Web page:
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Quaker, and that of our great and philosophic poet, Lord Byron, is derived from simple presentiment. This is a far less artificial process than those which are employed by some others. Yet my predictions will, I believe, be found more correct than theirs, or, at all events, as Sir Benjamin Backbite says in the play, " more circumstantial."
I prophesy, then, that, in the year 2824, according to our present reckoning, a grand national Epic Poem, worthy to be compared with the Iliad, the Æneid, or the Jerusalem, will be published in London.
Men naturally take an interest in the adventures of every eminent writer. I will, therefore, gratify the laudable curiosity, which, on this occasion, will doubtless be universal, by prefixing to my account of the poem a concise memoir of the poet.
Richard Quongti will be born at Westminster on the first of July, 2786. He will be the younger son of the younger branch of one of the most respectable families in England. He will be lineally descended from Quongti, the famous Chinese liberal, who, after the failure of the heroic attempt of his party to obtain a constitution from the Emperor Fim Fam, will take refuge in England, in the twenty-third century. Here his descendants will obtain considerable note; and one branch of the family will be raised to the peerage.
Richard, however, though destined to exalt his family to distinction far nobler than any which wealth or titles can bestow, will be born to a very scanty fortune. He will display in his early youth such striking talents as will attract the notice of Viscount Quongti, his third cousin, then Secretary of State for the Steam Department. At the expense of this eminent nobleman, he will be sent to prosecute his studies at the University of Tombuctoo. To that illustrious seat of the Muses all the ingenuous youth of every country will then be attracted by the high scientific character of Professor Quashaboo, and the eminent literary attainments of Professor Kissey Kickey. In spite
of this formidable competition, however, Quongti will acquire the highest honors in every department of knowledge, and will obtain the esteem of his associates by his amiable and unaffected manners. The guardians of the young Duke of Carrington, premier peer of England, and the last remaining scion of the ancient and illustrious House of Smith, will be desirous to secure so able an instructor for their ward. With the Duke, Quongti will perform the grand tour, and visit the polished courts of Sydney and Cape Town. After prevailing on his pupil, with great difficulty, to subdue a violent and imprudent passion which he had conceived for a Hottentot lady, of great beauty and accomplishments indeed, but of dubious character, he will travel with him to the United States of America. But that tremendous war which will be fatal to American liberty will, at that time, be raging through the whole federation. At New York the travellers will hear of the final defeat and death of the illustrious champion of freedom, Jonathan Higginbottom, and of the elevation of Ebenezer Hogsflesh to the perpetual Presidency. They will not choose to proceed in a journey which would expose them to the insults of that brutal soldiery, whose cruelty and rapacity will have devastated Mexico and Columbia, and now, at length, enslaved their own country.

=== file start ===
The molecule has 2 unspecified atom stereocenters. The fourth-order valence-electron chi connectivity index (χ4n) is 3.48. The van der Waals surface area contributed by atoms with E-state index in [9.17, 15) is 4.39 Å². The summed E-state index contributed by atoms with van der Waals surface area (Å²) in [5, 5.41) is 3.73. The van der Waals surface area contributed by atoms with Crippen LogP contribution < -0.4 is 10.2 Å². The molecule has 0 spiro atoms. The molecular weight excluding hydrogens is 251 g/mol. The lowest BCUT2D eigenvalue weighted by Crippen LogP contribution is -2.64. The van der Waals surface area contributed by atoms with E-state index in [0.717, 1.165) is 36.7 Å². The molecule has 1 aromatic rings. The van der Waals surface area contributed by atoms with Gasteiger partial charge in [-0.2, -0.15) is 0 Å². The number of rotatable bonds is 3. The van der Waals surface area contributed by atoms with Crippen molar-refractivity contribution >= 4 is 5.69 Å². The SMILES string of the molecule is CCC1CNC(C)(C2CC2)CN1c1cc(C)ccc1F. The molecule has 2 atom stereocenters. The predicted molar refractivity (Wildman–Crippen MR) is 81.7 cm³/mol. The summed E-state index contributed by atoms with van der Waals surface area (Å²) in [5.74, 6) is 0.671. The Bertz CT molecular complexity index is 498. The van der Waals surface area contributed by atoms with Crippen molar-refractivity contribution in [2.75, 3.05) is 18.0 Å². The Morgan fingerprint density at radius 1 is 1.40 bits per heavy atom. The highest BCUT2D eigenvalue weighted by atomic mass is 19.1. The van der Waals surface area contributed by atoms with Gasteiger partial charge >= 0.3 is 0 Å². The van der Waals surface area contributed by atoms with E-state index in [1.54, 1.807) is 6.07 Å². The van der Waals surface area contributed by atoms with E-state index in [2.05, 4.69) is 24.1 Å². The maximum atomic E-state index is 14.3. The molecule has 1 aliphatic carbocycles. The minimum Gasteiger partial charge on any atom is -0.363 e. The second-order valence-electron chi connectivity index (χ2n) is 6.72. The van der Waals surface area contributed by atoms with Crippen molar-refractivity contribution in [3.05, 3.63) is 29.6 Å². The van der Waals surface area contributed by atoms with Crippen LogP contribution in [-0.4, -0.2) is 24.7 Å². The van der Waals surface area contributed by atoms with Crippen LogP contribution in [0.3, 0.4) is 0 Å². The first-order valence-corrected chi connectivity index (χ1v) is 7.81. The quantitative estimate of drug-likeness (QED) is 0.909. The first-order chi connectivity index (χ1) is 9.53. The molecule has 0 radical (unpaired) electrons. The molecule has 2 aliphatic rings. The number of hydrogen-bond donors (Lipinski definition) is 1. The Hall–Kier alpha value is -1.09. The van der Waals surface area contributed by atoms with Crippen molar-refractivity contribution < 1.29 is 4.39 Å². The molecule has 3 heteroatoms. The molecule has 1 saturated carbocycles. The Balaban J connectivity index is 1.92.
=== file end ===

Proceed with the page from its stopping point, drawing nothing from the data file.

On their return to England, A. D. 2810, the death of the Duke will compel his preceptor to seek for a subsistence by literary labors. His fame will be raised by many small productions of considerable merit; and he will at last obtain a permanent place in the highest class of writers by his great epic poem.
This celebrated work will become, with unexampled rapidity, a popular favorite. The sale will be so beneficial to the author that, instead of going about the dirty streets on his velocipede, he will be enabled to set up his balloon.
The character of this noble poem will be so finely and justly given in the Tombuctoo Review for April, 2825,
that I cannot refrain from translating the passage. The author will be our poet's old preceptor, Professor Kissey Kickey:
"In pathos, in splendor of language, in sweetness of versification, Mr. Quongti has long been considered as unrivalled. In his exquisite poem on the Ornithorynchus Paradoxus all these qualities are displayed in their greatest perfection. How exquisitely does that work arrest and embody the undefined and vague shadows which flit over an imaginative mind. The cold worldling may not comprehend it; but it will find a response in the bosom of every youthful poet, of every enthusiastic lover, who has seen an Ornithorynchus Paradoxus by moonlight. But we were yet to learn that he possessed the comprehension, the judgment, and the fertility of mind indispensable to the epic poet.